Regardless of how it’s made, coffee is a morning staple for many. While some are only interested in the energy boost from the caffeine, others appreciate the experience as a whole. This includes the process of grinding and brewing the coffee, the aroma, and of course – the taste.
There are many different ways to make coffee, however, and all of them have different requirements, methods, and yield different results. One such method is with a French press, and it’s arguably underrated.
The French press uses an immersion brewing method, meaning the coffee beans are immersed in hot water for several minutes. The more commonly used drip method has water passing through the grounds for only a few seconds.
The immersion used with a French press creates a strong coffee with a much bolder, full-bodied taste. If this is what you’re after then you must read on and learn how to make French press coffee.
But before this, you might need to know:
What is a French Press?
The French press actually has a deceiving name as it is not, in fact, French.
The French press was originally patented in Italy. The simple and easy-to-use design hasn’t changed much since the beginning.
The French press consists of two main parts.
This is typically made from glass, though some are plastic, ceramic, or metal. The beaker is where the coffee steeps in the water. Its design also makes it easy to then pour the brewed coffee into your pot or mug.
This is a rod with a metal filter on the end. The filter serves two purposes. First, it keeps the coffee grounds suppressed at the bottom of the beaker. Then, as it suppresses the grounds, it allows the natural oils and fine particles to flow up into the brewed coffee. This is what gives it a bold and full-bodied flavor.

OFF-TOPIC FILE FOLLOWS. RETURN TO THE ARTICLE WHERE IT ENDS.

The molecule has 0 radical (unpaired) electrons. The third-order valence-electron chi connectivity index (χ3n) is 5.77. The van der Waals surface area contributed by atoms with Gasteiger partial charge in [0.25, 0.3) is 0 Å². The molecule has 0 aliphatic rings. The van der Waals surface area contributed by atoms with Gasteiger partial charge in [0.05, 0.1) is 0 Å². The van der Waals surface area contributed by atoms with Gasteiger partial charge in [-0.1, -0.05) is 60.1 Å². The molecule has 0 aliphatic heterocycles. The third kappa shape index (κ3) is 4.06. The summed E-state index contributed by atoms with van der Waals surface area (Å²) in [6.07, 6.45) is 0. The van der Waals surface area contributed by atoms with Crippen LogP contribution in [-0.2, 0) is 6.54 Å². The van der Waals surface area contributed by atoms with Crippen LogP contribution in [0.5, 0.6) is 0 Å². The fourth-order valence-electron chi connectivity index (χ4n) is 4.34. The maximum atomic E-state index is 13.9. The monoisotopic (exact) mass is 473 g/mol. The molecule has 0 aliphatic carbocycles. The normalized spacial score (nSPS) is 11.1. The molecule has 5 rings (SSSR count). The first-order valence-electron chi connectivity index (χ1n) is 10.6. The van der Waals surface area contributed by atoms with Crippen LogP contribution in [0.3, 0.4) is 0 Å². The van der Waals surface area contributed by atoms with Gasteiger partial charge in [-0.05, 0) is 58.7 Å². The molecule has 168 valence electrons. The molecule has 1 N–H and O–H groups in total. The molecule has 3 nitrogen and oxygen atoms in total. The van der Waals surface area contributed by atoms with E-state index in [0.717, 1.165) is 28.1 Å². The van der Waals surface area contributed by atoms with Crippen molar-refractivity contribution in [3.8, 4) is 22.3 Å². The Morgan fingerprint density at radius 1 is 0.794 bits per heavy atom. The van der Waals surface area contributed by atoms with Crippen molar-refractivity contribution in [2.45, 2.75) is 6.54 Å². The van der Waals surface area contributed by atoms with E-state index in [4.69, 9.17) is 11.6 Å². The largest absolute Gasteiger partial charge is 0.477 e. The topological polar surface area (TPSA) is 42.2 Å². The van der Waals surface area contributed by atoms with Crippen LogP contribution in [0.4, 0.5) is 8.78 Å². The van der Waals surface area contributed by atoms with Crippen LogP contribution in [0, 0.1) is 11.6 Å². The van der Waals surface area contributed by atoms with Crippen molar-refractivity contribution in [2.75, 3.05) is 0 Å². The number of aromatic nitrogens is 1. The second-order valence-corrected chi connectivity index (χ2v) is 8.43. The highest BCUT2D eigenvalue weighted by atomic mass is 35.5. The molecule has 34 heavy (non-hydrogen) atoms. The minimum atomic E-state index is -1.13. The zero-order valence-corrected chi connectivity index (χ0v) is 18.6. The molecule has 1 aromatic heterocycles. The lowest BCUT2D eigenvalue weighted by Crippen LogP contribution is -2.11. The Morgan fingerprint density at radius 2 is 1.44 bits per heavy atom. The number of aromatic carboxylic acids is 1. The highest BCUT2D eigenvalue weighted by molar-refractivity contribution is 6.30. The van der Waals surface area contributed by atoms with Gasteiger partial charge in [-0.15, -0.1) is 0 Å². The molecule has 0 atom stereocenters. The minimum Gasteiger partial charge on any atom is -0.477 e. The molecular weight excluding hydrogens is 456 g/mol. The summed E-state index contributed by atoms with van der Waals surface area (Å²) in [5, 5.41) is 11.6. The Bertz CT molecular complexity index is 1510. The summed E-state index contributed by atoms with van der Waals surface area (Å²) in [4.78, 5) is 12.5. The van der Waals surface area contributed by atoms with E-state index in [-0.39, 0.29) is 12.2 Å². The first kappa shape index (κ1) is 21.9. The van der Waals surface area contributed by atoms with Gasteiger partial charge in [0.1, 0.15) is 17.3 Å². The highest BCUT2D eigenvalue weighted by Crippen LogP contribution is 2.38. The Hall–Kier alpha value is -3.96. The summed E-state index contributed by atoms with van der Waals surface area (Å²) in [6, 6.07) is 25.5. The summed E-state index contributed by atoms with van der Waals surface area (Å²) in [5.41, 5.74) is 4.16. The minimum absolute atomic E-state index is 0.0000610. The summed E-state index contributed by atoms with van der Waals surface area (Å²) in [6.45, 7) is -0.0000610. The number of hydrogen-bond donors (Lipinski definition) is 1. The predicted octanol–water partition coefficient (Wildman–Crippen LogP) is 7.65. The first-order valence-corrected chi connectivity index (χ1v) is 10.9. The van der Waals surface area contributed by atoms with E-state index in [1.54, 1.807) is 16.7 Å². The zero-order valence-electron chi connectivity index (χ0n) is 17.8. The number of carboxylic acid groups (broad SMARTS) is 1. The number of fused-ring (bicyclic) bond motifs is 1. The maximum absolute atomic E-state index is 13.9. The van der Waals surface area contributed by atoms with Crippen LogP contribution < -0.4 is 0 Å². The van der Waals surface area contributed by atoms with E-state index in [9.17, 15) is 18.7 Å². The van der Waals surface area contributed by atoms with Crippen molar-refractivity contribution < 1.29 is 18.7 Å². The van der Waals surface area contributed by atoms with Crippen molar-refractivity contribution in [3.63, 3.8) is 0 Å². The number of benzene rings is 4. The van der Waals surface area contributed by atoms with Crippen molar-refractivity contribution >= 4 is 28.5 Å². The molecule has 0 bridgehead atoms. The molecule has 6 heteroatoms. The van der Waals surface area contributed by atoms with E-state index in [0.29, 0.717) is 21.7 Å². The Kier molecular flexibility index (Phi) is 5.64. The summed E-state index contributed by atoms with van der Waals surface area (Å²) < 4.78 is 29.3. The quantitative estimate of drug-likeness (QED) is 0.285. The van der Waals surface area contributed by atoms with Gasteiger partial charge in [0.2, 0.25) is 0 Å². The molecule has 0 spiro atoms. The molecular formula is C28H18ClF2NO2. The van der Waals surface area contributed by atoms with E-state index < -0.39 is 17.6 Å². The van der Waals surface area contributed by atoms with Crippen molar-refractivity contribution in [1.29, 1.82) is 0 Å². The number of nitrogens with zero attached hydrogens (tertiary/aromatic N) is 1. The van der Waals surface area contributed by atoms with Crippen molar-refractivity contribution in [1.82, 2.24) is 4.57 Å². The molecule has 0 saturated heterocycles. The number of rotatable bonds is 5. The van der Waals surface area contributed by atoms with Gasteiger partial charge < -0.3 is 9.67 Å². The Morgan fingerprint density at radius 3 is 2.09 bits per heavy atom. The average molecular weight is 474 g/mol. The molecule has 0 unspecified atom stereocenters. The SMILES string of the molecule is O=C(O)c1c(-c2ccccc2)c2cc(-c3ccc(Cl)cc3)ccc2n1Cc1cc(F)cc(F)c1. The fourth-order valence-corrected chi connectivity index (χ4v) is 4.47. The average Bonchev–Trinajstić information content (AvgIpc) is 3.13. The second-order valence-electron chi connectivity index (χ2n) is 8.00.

What Will You Need
When purchasing a French press, it will come with the two most essential parts – the beaker and the plunger/filter. But, your French press coffee will be greatly enhanced with some extra attention to detail:
1. Burr Grinder
No matter what method you’re using to brew your coffee, you’ll agree with me that the fresher the coffee, the better. Buying coffee grounds at the store is certainly easier, more convenient, and less time-consuming, but you won’t be able to achieve make fresh cup of coffee, you’re actually looking for.
The best practice is to grind your own coffee beans right before brewing in order to ensure the freshest possible cup of java.
Brewing with a French press is no different.
So, if you’re not in a huge rush every morning, it’s in your best interest to invest in a good grinder. It’s often recommended that you go with a burr grinder over a blade grinder. This is because the burr grinder uses two revolving, abrasive surfaces and grinds only a few beans at a time.
This results in a much more even grind compared to the uneven results you would get from a blade grinder.
This is especially important when brewing with a French press as the grounds are steeped in water for so long. If you have different-sized particles in the French press, the smaller ones will be under-extracted and produce a bitter taste.
2. Dark Roast, Coarse Grounds
With the insane amount of coffee variations out there, it can be overwhelming to find exactly what you need. The reality is, different roasts and even different levels of coarseness work better in different situations.
Whatever brewing method you prefer to use, the roast you choose and the coarseness of your grounds will make a difference. If you use a less than ideal combination, you might end up with a subpar cup of coffee.